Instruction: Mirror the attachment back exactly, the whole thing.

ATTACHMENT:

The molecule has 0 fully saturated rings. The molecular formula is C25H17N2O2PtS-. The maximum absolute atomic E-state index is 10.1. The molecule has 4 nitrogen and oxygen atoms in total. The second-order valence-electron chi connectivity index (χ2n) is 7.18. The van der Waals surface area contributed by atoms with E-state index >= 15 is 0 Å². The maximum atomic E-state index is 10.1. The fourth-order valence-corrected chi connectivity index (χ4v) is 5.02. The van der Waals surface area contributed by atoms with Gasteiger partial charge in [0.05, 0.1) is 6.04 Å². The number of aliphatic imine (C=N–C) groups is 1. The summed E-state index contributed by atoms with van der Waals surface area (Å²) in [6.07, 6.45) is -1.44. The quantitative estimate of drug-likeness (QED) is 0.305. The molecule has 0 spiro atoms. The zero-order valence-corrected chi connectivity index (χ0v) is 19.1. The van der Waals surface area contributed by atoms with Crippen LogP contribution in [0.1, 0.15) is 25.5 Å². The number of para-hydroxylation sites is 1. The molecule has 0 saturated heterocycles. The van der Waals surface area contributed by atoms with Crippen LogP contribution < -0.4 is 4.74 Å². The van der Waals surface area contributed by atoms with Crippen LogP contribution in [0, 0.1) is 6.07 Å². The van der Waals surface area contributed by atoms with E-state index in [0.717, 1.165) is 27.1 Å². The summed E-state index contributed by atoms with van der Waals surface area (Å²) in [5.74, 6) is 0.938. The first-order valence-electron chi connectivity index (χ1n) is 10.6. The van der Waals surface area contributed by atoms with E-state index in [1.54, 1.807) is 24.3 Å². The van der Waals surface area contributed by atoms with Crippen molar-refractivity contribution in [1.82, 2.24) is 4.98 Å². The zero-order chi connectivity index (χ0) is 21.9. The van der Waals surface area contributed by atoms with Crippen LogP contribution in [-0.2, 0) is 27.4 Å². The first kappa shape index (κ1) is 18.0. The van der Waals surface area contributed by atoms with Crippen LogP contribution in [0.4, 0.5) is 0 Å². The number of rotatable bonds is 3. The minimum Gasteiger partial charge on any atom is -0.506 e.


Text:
The molecule has 0 fully saturated rings. The molecular formula is C25H17N2O2PtS-. The maximum absolute atomic E-state index is 10.1. The molecule has 4 nitrogen and oxygen atoms in total. The second-order valence-electron chi connectivity index (χ2n) is 7.18. The van der Waals surface area contributed by atoms with E-state index >= 15 is 0 Å². The maximum atomic E-state index is 10.1. The fourth-order valence-corrected chi connectivity index (χ4v) is 5.02. The van der Waals surface area contributed by atoms with Gasteiger partial charge in [0.05, 0.1) is 6.04 Å². The number of aliphatic imine (C=N–C) groups is 1. The summed E-state index contributed by atoms with van der Waals surface area (Å²) in [6.07, 6.45) is -1.44. The quantitative estimate of drug-likeness (QED) is 0.305. The molecule has 0 spiro atoms. The zero-order valence-corrected chi connectivity index (χ0v) is 19.1. The van der Waals surface area contributed by atoms with Crippen LogP contribution in [0.1, 0.15) is 25.5 Å². The number of para-hydroxylation sites is 1. The molecule has 0 saturated heterocycles. The van der Waals surface area contributed by atoms with Crippen LogP contribution < -0.4 is 4.74 Å². The van der Waals surface area contributed by atoms with Crippen LogP contribution in [0, 0.1) is 6.07 Å². The van der Waals surface area contributed by atoms with E-state index in [0.717, 1.165) is 27.1 Å². The summed E-state index contributed by atoms with van der Waals surface area (Å²) in [5.74, 6) is 0.938. The first-order valence-electron chi connectivity index (χ1n) is 10.6. The van der Waals surface area contributed by atoms with E-state index in [1.54, 1.807) is 24.3 Å². The van der Waals surface area contributed by atoms with Crippen molar-refractivity contribution in [1.82, 2.24) is 4.98 Å². The zero-order chi connectivity index (χ0) is 21.9. The van der Waals surface area contributed by atoms with Crippen LogP contribution in [-0.2, 0) is 27.4 Å². The first kappa shape index (κ1) is 18.0. The van der Waals surface area contributed by atoms with Crippen LogP contribution in [0.4, 0.5) is 0 Å². The number of rotatable bonds is 3. The minimum Gasteiger partial charge on any atom is -0.506 e.